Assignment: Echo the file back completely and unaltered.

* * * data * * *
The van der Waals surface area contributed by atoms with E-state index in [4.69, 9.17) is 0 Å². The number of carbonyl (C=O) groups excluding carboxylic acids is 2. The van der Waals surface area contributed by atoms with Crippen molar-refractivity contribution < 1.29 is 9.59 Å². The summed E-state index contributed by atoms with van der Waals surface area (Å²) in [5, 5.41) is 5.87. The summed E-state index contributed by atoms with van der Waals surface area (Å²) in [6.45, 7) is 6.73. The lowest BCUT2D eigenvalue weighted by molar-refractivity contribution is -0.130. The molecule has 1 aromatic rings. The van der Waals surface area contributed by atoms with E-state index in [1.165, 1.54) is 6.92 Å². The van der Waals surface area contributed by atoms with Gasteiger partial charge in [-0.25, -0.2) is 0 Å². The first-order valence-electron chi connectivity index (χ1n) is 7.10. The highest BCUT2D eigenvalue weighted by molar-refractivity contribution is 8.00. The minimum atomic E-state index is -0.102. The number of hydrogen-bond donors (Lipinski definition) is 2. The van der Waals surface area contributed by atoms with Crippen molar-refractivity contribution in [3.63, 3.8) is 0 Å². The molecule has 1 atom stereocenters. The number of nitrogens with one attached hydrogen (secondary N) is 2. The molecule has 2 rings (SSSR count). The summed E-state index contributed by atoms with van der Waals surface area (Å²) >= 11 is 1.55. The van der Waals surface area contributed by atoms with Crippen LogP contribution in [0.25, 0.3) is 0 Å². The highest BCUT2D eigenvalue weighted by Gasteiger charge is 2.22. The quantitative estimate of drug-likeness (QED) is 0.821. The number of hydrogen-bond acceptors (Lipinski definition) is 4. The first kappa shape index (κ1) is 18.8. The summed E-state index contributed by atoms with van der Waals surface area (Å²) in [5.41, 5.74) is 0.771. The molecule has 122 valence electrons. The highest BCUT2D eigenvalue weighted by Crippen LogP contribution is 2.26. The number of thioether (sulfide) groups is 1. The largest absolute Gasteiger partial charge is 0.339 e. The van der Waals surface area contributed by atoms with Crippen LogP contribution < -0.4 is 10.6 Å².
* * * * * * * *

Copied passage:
The van der Waals surface area contributed by atoms with E-state index in [4.69, 9.17) is 0 Å². The number of carbonyl (C=O) groups excluding carboxylic acids is 2. The van der Waals surface area contributed by atoms with Crippen molar-refractivity contribution < 1.29 is 9.59 Å². The summed E-state index contributed by atoms with van der Waals surface area (Å²) in [5, 5.41) is 5.87. The summed E-state index contributed by atoms with van der Waals surface area (Å²) in [6.45, 7) is 6.73. The lowest BCUT2D eigenvalue weighted by molar-refractivity contribution is -0.130. The molecule has 1 aromatic rings. The van der Waals surface area contributed by atoms with E-state index in [1.165, 1.54) is 6.92 Å². The van der Waals surface area contributed by atoms with Gasteiger partial charge in [-0.25, -0.2) is 0 Å². The first-order valence-electron chi connectivity index (χ1n) is 7.10. The highest BCUT2D eigenvalue weighted by molar-refractivity contribution is 8.00. The minimum atomic E-state index is -0.102. The number of hydrogen-bond donors (Lipinski definition) is 2. The van der Waals surface area contributed by atoms with Crippen molar-refractivity contribution in [3.63, 3.8) is 0 Å². The molecule has 1 atom stereocenters. The number of nitrogens with one attached hydrogen (secondary N) is 2. The molecule has 2 rings (SSSR count). The summed E-state index contributed by atoms with van der Waals surface area (Å²) >= 11 is 1.55. The van der Waals surface area contributed by atoms with Crippen LogP contribution in [0.25, 0.3) is 0 Å². The highest BCUT2D eigenvalue weighted by Gasteiger charge is 2.22. The quantitative estimate of drug-likeness (QED) is 0.821. The number of hydrogen-bond acceptors (Lipinski definition) is 4. The first kappa shape index (κ1) is 18.8. The summed E-state index contributed by atoms with van der Waals surface area (Å²) in [5.41, 5.74) is 0.771. The molecule has 122 valence electrons. The highest BCUT2D eigenvalue weighted by Crippen LogP contribution is 2.26. The number of thioether (sulfide) groups is 1. The largest absolute Gasteiger partial charge is 0.339 e. The van der Waals surface area contributed by atoms with Crippen LogP contribution < -0.4 is 10.6 Å².